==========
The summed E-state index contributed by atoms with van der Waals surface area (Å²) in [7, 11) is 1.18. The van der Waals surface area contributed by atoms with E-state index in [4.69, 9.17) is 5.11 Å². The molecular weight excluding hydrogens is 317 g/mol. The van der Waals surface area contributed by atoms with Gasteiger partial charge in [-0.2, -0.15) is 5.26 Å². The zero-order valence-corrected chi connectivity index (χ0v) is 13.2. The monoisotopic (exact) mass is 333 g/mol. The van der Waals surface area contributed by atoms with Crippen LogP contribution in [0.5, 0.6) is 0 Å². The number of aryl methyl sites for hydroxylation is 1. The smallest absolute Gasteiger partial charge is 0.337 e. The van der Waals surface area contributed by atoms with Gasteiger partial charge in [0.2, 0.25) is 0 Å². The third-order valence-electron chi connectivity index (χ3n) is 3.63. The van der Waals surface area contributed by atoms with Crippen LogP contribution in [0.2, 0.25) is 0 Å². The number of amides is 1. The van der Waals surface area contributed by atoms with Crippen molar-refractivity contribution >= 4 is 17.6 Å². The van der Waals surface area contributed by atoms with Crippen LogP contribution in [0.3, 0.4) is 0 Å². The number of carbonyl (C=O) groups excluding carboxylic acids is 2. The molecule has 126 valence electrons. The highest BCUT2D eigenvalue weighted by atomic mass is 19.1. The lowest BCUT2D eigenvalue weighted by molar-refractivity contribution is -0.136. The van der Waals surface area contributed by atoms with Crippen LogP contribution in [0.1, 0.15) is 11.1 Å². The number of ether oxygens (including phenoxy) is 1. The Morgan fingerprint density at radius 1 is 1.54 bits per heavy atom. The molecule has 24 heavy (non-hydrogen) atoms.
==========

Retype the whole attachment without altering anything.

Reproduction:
The summed E-state index contributed by atoms with van der Waals surface area (Å²) in [7, 11) is 1.18. The van der Waals surface area contributed by atoms with E-state index in [4.69, 9.17) is 5.11 Å². The molecular weight excluding hydrogens is 317 g/mol. The van der Waals surface area contributed by atoms with Gasteiger partial charge in [-0.2, -0.15) is 5.26 Å². The zero-order valence-corrected chi connectivity index (χ0v) is 13.2. The monoisotopic (exact) mass is 333 g/mol. The van der Waals surface area contributed by atoms with Crippen LogP contribution in [0.5, 0.6) is 0 Å². The number of aryl methyl sites for hydroxylation is 1. The smallest absolute Gasteiger partial charge is 0.337 e. The van der Waals surface area contributed by atoms with Gasteiger partial charge in [0.2, 0.25) is 0 Å². The third-order valence-electron chi connectivity index (χ3n) is 3.63. The van der Waals surface area contributed by atoms with Crippen LogP contribution in [0.2, 0.25) is 0 Å². The number of amides is 1. The van der Waals surface area contributed by atoms with Crippen molar-refractivity contribution >= 4 is 17.6 Å². The van der Waals surface area contributed by atoms with Crippen LogP contribution in [0.3, 0.4) is 0 Å². The number of carbonyl (C=O) groups excluding carboxylic acids is 2. The molecule has 126 valence electrons. The highest BCUT2D eigenvalue weighted by atomic mass is 19.1. The lowest BCUT2D eigenvalue weighted by molar-refractivity contribution is -0.136. The van der Waals surface area contributed by atoms with Crippen LogP contribution in [0.1, 0.15) is 11.1 Å². The number of ether oxygens (including phenoxy) is 1. The Morgan fingerprint density at radius 1 is 1.54 bits per heavy atom. The molecule has 24 heavy (non-hydrogen) atoms.